Copper sulphate (cryst.) gms 16% Sodium chloride gms 100 Hydrochloric acid (conc.) -ccs 50 Water to 1 litre.
(10) Wash 5 minutes.
(11) Fix in 20% sodium thiosulphate for 3 minutes. (12) Wash for 10 minutes and dry.
A reverse image in yellow dye is obtained. Steps 4 and 5 may be omitted if the original emulsion 1S hardened or provided with a hardened gelatin supercoat.
Example 2 2 g. of Dyestuif B are dissolved in 200 ml. of a mix- This 600 ml. of a silver chlorobromide emulsion containing 2.7 g. silver (as silver halide). The mixture is coated on film to give a coating weight of 5.2 mg. of silver (as silver halide) per square decimetre.
The dried coating is exposed to light to record an image therein and processed at 68 F. as in Example 1.
solution is added to Example 3 2 g. of Dyestuif C are dissolved in 200 ml. of a mixture of 24 parts n-propanol and 106 parts of water. This solution is added to 600 ml. of a silver chlorobrornide emulsion containing 2.15 g. silver as silver halide. The mixture is coated on film to give a coating weight 01 4.2 mg. of silver (as silver halide) per square decimetre The dried coating is exposed to light to record an imagt therein and processed at 68 F. as in Example 1.
Example 4 2 g. of Dyestuff D are dissolved in 200 ml. of a mi) ture of 35 parts n-propanol and parts of water. Th solution is added to 600 ml. of a silver chlorobromic' emulsion containing 3.25 g. silver as silver halide. Tl mixture is coated on film to give a coating weight 1 6.3 mg. silver (as silver halide) per square decimetre.
The dried coating is exposed to light to record an ima; therein and processed at 68 F. as in Example 1.
Similar results are obtained using the other dyestuffs falling within the formula first set forth herein.
When the process is repeated with a gelatin coating containing dye but not silver halide, it is found that substantially the same density of dye can be measured after processing as before.
All the said dyestuffs have good resistance to migration, bleach rapidly and effectively and are much supehitherto employed for the purpose.
What we claim is: 1. A process for the production of a yellow dyestufi (In Ho3s- -N=N bH I i image in a photographic element which comprises forn ing a latent silver image in a light-sensitive gelatino silver halide emulsion layer of said element, which layer has in coactive relation thereto a yellow dyestuif of the formula:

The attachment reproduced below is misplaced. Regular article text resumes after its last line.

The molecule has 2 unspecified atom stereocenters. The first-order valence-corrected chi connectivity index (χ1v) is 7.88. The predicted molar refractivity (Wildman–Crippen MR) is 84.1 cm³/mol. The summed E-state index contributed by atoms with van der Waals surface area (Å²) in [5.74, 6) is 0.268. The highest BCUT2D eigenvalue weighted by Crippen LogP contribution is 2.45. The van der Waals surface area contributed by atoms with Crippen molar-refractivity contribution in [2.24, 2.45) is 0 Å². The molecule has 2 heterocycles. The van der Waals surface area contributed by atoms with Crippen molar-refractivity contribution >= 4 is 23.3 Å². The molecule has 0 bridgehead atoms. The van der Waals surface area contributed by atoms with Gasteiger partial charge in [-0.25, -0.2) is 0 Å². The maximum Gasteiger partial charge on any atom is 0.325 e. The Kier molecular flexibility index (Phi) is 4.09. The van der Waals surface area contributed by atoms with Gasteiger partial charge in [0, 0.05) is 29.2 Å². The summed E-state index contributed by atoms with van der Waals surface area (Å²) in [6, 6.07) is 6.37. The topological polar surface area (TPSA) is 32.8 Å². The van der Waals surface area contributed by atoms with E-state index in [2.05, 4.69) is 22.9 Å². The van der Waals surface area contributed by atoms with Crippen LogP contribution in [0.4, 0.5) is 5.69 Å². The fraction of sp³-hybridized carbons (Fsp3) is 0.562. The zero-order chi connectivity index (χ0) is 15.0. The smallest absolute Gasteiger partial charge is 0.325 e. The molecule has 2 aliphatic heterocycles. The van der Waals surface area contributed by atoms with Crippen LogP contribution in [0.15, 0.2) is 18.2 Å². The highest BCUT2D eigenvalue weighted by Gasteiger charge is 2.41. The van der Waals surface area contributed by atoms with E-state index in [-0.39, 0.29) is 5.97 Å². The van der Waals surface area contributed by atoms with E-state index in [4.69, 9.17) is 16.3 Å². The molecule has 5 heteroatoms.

wherein R is selected from the group consisting of hydrogen, methyl and halogen, and X represents a linkage selected from the group consisting of a covalent single bond and a CH group, developing said image, substuif in situ therewith, and removing any residual silver and silver salts from the product.
2. A process according to claim 1 wherein the gelatino silver halide layer 1s blue-sensitive and constitutes one 45 3. A process according to claim 1 wherein said photographic element comprises the following layers in order:
(a) support layer (/2) red-sensitive emulsion layer dyed cyan 55 (c) green-sensitive emulsion layer dyed magenta (d) blue-absorbing filter layer (e) blue-sensitive emulsion layer dyed yellow with a yellow dyestuff of the said formula.
4. A photographic element comprising a gelatino silver halide emulsion layer containing a yellow dyestulf of the formula:
('11 NH wherein R is selected from the group consisting of hydrogen, methyl and halogen, and X represents a linkage selected from the group consisting of a covalent single bond and a CH group.
5. A multilayer photographic material which comprises gelatino silver halide emulsion layers respectively sensi- NH wherein R is selected from the group consisting of hydrogen, methyl and halogen, and X represents a linkage selected from the group consisting of a covalent single bond and a CH group.
6. A multilayer photographic material according to References Cited in the file of this patent UNITED STATES PATENTS 2,612,448 Gaspar et al Sept. 30, 1952 2,694,636 Keller Nov. 16, 1954 3,038,802 Keller et al June 12, 1962 FOREIGN PATENTS 885,851 France Sept. 28, 1943 841,300 Great Britain July 13, 1960 OTHER REFERENCES Cornwell-Clyne: Colour Cinematography, published by Chapman and Hall, Ltd., London, 1951, 3rd edition, pp. 4l9-42l relied on.